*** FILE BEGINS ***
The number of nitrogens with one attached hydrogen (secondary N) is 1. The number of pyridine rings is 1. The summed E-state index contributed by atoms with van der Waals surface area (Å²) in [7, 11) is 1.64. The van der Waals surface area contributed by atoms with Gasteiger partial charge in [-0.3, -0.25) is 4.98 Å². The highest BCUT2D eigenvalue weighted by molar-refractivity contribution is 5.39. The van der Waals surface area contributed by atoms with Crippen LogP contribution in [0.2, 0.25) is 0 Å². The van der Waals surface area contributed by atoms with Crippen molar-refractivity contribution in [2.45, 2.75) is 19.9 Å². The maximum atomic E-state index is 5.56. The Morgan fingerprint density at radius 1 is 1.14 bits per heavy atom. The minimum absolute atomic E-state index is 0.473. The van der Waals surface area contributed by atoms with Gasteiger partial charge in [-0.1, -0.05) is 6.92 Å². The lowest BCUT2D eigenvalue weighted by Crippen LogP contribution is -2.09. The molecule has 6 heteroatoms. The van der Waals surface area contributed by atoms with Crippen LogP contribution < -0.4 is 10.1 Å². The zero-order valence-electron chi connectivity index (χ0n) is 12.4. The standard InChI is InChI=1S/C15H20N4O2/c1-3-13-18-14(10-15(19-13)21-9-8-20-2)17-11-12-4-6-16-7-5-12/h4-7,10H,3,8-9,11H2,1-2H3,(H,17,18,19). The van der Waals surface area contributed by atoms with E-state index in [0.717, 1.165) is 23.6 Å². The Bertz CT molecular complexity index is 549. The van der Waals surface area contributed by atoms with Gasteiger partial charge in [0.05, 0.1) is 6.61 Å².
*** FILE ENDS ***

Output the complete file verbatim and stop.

The number of nitrogens with one attached hydrogen (secondary N) is 1. The number of pyridine rings is 1. The summed E-state index contributed by atoms with van der Waals surface area (Å²) in [7, 11) is 1.64. The van der Waals surface area contributed by atoms with Gasteiger partial charge in [-0.3, -0.25) is 4.98 Å². The highest BCUT2D eigenvalue weighted by molar-refractivity contribution is 5.39. The van der Waals surface area contributed by atoms with Crippen LogP contribution in [0.2, 0.25) is 0 Å². The van der Waals surface area contributed by atoms with Crippen molar-refractivity contribution in [2.45, 2.75) is 19.9 Å². The maximum atomic E-state index is 5.56. The Morgan fingerprint density at radius 1 is 1.14 bits per heavy atom. The minimum absolute atomic E-state index is 0.473. The van der Waals surface area contributed by atoms with Gasteiger partial charge in [-0.1, -0.05) is 6.92 Å². The lowest BCUT2D eigenvalue weighted by Crippen LogP contribution is -2.09. The molecule has 6 heteroatoms. The van der Waals surface area contributed by atoms with Crippen LogP contribution < -0.4 is 10.1 Å². The zero-order valence-electron chi connectivity index (χ0n) is 12.4. The standard InChI is InChI=1S/C15H20N4O2/c1-3-13-18-14(10-15(19-13)21-9-8-20-2)17-11-12-4-6-16-7-5-12/h4-7,10H,3,8-9,11H2,1-2H3,(H,17,18,19). The van der Waals surface area contributed by atoms with E-state index in [0.717, 1.165) is 23.6 Å². The Bertz CT molecular complexity index is 549. The van der Waals surface area contributed by atoms with Gasteiger partial charge in [0.05, 0.1) is 6.61 Å².